The Final Phase
By Steve Deace
The final two Republican presidential debates before the Iowa Caucuses have come and gone, giving voters their lasting impression of the candidates on the same stage together.
Given the high viewership of both the ABC debate on Saturday and the Fox News debate on Thursday, not to mention their proximity, I believe voters will see these debates as one event and lump them in together, along with the rest of the late-breaking news on the campaign trail. That’s especially the case when you consider how little time is left between now and January 3rd, and how several candidates do not have the resources to go all-out on the air with the advertising that gives them a captive audience with voters.
So as we enter the final phase of the campaign with the Iowa Caucuses just 19 days away, here’s where I believe each candidate stands:
She did a better job of stating her case as a presidential candidate in the first debate with her stinging “Newt Romney” references, and then following that up with why she should be the alternative. In the second debate her attacks against Newt Gingrich (Fannie/Freddie) and Ron Paul (foreign policy) were even sharper and more effective. She drew blood from both, and hurt both of their chances of winning the Caucuses. However, by dropping her effective “Newt Romney” catchphrase she might have actually helped Mitt Romney more than herself on Fox News. That’s because she was so much on the attack that I wonder if voters missed her selling them on why she was the alternative to who she was attacking, as opposed to her just telling voters how weak Gingrich and Paul are in certain areas. People prefer something to vote for, not something to vote against. If Bachmann had the resources to go back on the air and runs ads about herself similar to the ones on the debt ceiling issue she ran before the Straw Poll, she could better capitalize on these attacks. Barring that I fear she did more to hurt the frontrunners then help herself. If I was Romney, I was an especially big fan of Bachmann’s aggressive debate performance on Thursday, because she softened up my competition and left me out of it while Willard got to take the high ground for the most part. Bachmann needs to sell herself as much – if not more so – then she attacks the frontrunners.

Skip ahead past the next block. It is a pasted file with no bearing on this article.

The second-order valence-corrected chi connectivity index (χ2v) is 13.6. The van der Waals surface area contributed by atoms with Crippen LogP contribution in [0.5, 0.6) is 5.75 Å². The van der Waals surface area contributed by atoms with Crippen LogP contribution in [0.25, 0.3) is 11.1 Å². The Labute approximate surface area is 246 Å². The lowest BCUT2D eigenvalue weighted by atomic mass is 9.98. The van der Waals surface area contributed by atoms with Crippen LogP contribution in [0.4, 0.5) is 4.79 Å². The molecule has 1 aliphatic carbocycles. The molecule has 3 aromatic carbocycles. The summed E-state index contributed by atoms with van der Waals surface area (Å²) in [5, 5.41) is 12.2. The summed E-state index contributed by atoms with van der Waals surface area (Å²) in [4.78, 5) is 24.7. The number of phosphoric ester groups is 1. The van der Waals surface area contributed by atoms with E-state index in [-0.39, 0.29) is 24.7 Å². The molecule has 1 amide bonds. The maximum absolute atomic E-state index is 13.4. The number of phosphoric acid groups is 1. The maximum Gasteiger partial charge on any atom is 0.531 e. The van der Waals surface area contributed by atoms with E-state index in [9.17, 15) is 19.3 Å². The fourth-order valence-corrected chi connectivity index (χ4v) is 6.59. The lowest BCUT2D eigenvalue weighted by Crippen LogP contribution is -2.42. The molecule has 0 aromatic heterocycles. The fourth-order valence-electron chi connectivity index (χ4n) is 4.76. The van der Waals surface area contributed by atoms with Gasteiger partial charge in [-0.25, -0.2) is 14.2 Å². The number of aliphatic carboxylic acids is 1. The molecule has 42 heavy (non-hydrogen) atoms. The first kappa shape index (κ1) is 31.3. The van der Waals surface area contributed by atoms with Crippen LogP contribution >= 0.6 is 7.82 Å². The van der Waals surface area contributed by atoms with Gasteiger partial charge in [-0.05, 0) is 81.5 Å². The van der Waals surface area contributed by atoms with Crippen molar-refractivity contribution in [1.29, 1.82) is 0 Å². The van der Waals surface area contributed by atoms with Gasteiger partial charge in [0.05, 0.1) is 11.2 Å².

Other then when Bachmann struck a nerve on his Fannie/Freddie connections, Gingrich was stellar in both debates. His second hour on Thursday was particularly outstanding, and he got some of the loudest applause you can get in Iowa when he touched on an out of control judiciary branch. Nonetheless, with no more debates this now becomes about retail politics and advertising. If I were Gingrich, I would try to have about 10 more debates between now and January 3rd, because he’s at his best when directly contrasted with his peers and Gingrich is behind on the ground in Iowa. Gingrich’s first TV ad was very good, but he needs to roll up his sleeves and do an aggressive town hall tour in Iowa. If he loses Iowa to anyone other than Paul it will be seen as a mortal wound to his campaign. He needs to organizationally put a firewall around the state, and get out there and let people see him as a person—not just the guy in all the attack ads flooding the airwaves.